ADHD in the Workplace: Comparing Evaluations of Self Versus Evaluations by Others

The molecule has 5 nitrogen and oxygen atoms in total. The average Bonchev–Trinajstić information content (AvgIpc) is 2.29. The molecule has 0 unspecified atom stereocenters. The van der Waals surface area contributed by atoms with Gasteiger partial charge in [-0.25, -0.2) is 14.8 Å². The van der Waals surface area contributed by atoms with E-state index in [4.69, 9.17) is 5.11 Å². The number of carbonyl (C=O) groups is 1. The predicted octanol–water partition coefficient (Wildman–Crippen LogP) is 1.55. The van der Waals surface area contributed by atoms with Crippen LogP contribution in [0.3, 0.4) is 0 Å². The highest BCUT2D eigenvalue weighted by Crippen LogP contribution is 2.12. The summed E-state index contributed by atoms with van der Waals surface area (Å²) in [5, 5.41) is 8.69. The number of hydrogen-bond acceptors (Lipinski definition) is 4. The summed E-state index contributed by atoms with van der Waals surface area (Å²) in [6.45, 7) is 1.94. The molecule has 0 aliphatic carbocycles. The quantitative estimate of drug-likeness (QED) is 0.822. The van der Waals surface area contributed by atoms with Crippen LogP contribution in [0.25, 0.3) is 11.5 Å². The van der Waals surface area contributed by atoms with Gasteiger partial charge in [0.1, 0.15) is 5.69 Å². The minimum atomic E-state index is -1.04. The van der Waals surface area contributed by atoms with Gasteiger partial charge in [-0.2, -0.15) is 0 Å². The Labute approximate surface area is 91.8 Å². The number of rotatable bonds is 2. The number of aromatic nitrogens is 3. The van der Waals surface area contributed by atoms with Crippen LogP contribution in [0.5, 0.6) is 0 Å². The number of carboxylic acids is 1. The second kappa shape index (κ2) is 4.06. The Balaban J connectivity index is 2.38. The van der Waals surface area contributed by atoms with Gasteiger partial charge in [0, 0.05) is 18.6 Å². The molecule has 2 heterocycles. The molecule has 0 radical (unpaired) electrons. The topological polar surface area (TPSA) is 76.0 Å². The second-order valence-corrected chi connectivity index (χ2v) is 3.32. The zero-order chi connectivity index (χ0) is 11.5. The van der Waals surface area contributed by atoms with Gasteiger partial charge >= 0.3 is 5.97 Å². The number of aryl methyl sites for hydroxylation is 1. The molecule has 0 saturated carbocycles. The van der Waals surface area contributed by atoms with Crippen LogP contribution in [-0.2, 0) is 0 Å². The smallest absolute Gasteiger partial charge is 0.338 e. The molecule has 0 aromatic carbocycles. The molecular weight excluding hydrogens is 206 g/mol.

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Social, academic, and occupational impairments are just a few of the many challenges that are experienced by individuals with ADHD. Among children with ADHD, there is evidence of a clear bias by which children report that their performance in a given domain (e.g., academic or social) is better than what objective measures or ratings show. This concept, known as the positive illusory bias, is prominent in the childhood ADHD literature, but it is less clear whether such a bias persists into adulthood. As such, a sample of young adults (age 18-25) with and without ADHD were compared within the context of an occupational laboratory setting. Ratings of self versus ratings by others were compared across groups. Results suggest that individuals with ADHD are more discrepant in their ratings of their own impairment when compared to ratings of a collateral, when compared to individuals without ADHD. Implications for these findings are discussed.